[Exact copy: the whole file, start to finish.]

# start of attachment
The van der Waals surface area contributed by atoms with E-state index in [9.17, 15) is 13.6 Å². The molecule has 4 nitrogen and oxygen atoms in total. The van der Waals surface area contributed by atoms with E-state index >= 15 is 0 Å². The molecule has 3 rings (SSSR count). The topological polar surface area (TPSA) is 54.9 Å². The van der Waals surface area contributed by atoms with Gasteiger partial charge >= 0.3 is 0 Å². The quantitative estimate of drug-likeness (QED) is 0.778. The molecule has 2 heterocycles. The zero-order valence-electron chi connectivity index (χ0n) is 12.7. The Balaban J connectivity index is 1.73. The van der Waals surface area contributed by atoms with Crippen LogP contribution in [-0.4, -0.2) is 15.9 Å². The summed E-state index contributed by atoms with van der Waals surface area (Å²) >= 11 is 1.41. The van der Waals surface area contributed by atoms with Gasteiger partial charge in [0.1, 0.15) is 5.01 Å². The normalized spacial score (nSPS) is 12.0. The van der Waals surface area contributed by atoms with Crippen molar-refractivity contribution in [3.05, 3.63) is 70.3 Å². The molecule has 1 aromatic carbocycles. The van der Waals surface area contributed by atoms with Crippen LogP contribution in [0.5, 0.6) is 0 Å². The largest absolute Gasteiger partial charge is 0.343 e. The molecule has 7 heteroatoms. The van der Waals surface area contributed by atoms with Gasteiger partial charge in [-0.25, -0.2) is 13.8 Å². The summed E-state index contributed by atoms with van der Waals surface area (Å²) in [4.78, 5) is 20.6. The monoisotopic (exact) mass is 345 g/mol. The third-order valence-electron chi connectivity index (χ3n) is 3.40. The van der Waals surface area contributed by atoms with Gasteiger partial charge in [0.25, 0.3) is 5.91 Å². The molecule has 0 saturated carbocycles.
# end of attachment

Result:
The van der Waals surface area contributed by atoms with E-state index in [9.17, 15) is 13.6 Å². The molecule has 4 nitrogen and oxygen atoms in total. The van der Waals surface area contributed by atoms with E-state index >= 15 is 0 Å². The molecule has 3 rings (SSSR count). The topological polar surface area (TPSA) is 54.9 Å². The van der Waals surface area contributed by atoms with Gasteiger partial charge >= 0.3 is 0 Å². The quantitative estimate of drug-likeness (QED) is 0.778. The molecule has 2 heterocycles. The zero-order valence-electron chi connectivity index (χ0n) is 12.7. The Balaban J connectivity index is 1.73. The van der Waals surface area contributed by atoms with Crippen LogP contribution in [-0.4, -0.2) is 15.9 Å². The summed E-state index contributed by atoms with van der Waals surface area (Å²) >= 11 is 1.41. The van der Waals surface area contributed by atoms with Gasteiger partial charge in [0.1, 0.15) is 5.01 Å². The normalized spacial score (nSPS) is 12.0. The van der Waals surface area contributed by atoms with Crippen molar-refractivity contribution in [3.05, 3.63) is 70.3 Å². The molecule has 1 aromatic carbocycles. The van der Waals surface area contributed by atoms with Crippen LogP contribution in [0.5, 0.6) is 0 Å². The largest absolute Gasteiger partial charge is 0.343 e. The molecule has 7 heteroatoms. The van der Waals surface area contributed by atoms with Gasteiger partial charge in [-0.25, -0.2) is 13.8 Å². The summed E-state index contributed by atoms with van der Waals surface area (Å²) in [4.78, 5) is 20.6. The monoisotopic (exact) mass is 345 g/mol. The third-order valence-electron chi connectivity index (χ3n) is 3.40. The van der Waals surface area contributed by atoms with Gasteiger partial charge in [0.25, 0.3) is 5.91 Å². The molecule has 0 saturated carbocycles.